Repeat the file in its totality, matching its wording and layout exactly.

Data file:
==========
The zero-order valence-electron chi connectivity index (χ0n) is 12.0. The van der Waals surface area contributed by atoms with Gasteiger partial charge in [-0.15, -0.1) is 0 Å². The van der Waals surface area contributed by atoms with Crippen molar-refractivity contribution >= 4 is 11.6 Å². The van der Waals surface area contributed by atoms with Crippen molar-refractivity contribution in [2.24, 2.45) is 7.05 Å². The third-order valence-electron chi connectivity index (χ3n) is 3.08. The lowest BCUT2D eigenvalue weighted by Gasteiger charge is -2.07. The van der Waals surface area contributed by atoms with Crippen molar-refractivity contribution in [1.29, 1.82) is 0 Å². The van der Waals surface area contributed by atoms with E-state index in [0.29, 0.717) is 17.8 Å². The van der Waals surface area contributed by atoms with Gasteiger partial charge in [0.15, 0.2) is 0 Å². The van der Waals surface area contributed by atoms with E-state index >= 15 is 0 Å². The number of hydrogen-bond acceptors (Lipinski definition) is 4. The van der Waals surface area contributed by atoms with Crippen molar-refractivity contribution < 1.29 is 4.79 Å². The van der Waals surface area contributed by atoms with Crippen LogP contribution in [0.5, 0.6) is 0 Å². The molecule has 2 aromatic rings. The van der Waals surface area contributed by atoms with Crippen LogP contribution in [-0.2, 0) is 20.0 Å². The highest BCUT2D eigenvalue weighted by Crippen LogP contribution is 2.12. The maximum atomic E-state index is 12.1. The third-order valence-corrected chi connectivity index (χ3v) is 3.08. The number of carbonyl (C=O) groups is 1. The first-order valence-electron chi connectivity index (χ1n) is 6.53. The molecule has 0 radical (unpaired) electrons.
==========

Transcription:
The zero-order valence-electron chi connectivity index (χ0n) is 12.0. The van der Waals surface area contributed by atoms with Gasteiger partial charge in [-0.15, -0.1) is 0 Å². The van der Waals surface area contributed by atoms with Crippen molar-refractivity contribution >= 4 is 11.6 Å². The van der Waals surface area contributed by atoms with Crippen molar-refractivity contribution in [2.24, 2.45) is 7.05 Å². The third-order valence-electron chi connectivity index (χ3n) is 3.08. The lowest BCUT2D eigenvalue weighted by Gasteiger charge is -2.07. The van der Waals surface area contributed by atoms with Crippen molar-refractivity contribution in [1.29, 1.82) is 0 Å². The van der Waals surface area contributed by atoms with E-state index in [0.29, 0.717) is 17.8 Å². The van der Waals surface area contributed by atoms with Gasteiger partial charge in [0.15, 0.2) is 0 Å². The van der Waals surface area contributed by atoms with E-state index >= 15 is 0 Å². The number of hydrogen-bond acceptors (Lipinski definition) is 4. The van der Waals surface area contributed by atoms with Crippen molar-refractivity contribution < 1.29 is 4.79 Å². The van der Waals surface area contributed by atoms with Crippen LogP contribution in [0.5, 0.6) is 0 Å². The molecule has 2 aromatic rings. The van der Waals surface area contributed by atoms with Crippen LogP contribution in [-0.2, 0) is 20.0 Å². The highest BCUT2D eigenvalue weighted by Crippen LogP contribution is 2.12. The maximum atomic E-state index is 12.1. The third-order valence-corrected chi connectivity index (χ3v) is 3.08. The number of carbonyl (C=O) groups is 1. The first-order valence-electron chi connectivity index (χ1n) is 6.53. The molecule has 0 radical (unpaired) electrons.